1. What is SI?

The SI (Showalter Index) is an index used to assess 850 mb parcel (in)stability.

2. How is SI determined?

First note the temperature and dewpoint at the 850 mb level. Draw a line parallel to the dry adiabatic lapse rate starting from the 850 mb temperature. Draw a line parallel to the mixing ratio lines starting from the 850 mb dewpoint. The intersection of these two lines is the 850 mb LCL. From the 850 mb LCL, parallel the wet adiabatic lapse rate with height until the 500 mb pressure level is reached. Compare this 500 mb parcel temperature to the actual (environmental) 500 mb temperature.

SI formula = Temperature of Environment at 500 mb - Parcel temperature at 500 mb (raised from 850 mb)

The sounding below shows an SI of 2.4. Thus, the parcel of air raised from the 850 mb level to the 500 mb level will be 2.4 degrees colder (negatively buoyant) as compared to the 500 mb actual (environmental) temperature. Dry air (high dewpoint depression) at 850 mb contributes to the stability.

3. Operational significance of SI:

Instability: A negative SI indicates that the upper PBL is unstable with respect to the middle troposphere. This is an environment in which convection can occur. The more negative the SI the more unstable the troposphere and the more buoyant the acceleration will be for rising parcels of air from the upper PBL.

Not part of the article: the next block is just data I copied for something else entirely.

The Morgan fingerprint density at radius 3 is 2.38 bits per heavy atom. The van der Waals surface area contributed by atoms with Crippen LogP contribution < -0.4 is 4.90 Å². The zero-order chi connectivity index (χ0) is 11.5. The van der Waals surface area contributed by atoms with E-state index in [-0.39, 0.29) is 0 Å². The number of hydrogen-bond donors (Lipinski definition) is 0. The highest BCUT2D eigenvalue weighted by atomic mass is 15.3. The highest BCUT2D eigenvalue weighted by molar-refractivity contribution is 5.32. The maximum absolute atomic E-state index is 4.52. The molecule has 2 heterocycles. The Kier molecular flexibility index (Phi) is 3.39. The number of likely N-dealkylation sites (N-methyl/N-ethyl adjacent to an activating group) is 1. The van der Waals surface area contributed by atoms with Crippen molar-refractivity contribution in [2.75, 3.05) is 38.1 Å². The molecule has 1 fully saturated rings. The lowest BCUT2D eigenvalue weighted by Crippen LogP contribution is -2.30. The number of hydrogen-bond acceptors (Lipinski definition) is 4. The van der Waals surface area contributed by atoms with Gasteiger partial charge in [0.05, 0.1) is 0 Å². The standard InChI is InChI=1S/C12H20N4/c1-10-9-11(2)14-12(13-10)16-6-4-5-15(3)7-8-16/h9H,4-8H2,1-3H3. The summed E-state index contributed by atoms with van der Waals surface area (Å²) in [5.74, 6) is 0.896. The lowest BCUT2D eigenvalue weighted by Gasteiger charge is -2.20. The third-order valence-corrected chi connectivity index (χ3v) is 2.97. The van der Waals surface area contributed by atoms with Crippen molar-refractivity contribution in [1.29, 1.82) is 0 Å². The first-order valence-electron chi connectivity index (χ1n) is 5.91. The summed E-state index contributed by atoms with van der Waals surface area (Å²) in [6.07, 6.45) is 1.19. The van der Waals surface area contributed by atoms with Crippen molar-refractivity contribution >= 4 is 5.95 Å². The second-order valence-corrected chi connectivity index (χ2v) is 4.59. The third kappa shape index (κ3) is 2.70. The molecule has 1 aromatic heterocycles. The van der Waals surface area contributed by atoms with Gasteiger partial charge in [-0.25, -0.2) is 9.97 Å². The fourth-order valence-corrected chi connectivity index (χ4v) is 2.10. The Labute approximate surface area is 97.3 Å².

Positive number Stable
0 to -4 Marginal instability
-4 to -7 Large instability
-8 or less Extreme instability

Comparison to LI: If the LI is negative while the SI is positive (such as shown in sounding below), that is an indication that the PBL is unstable while the region just above the PBL is stable (some capping exists).

If the LI is positive while the SI is negative, that is an indication that the PBL is stable but the lower troposphere becomes unstable with height. This can occur in cases where shallow polar air is in the PBL while there is an unstable air mass aloft.

If the LI and SI are both negative it often indicates a deep layer of unstable air in the lower troposphere is in place.

If the LI and SI are both positive it often indicates a deep layer of stable air in the lower troposphere is in place.

Low level polar air: SI is great to use when their is a shallow layer of polar air in the PBL. In those cases, lifting will occur above the polar air-- thus SI will be much more relevant to use as compared to the LI.

4. Pitfalls:

a. The SI only assesses instability in one level of the troposphere. Unlike SI, CAPE is better at assessing instability in the troposphere as a whole.

b. Take note of the elevation of the sounding station. If the 850 mb level is near the surface, then the LI and SI will basically be using the same method.

c. Always look at the sounding to see what is causing the index to be stable or unstable. Sounding will show the depth of the air masses and how relevant using the SI is.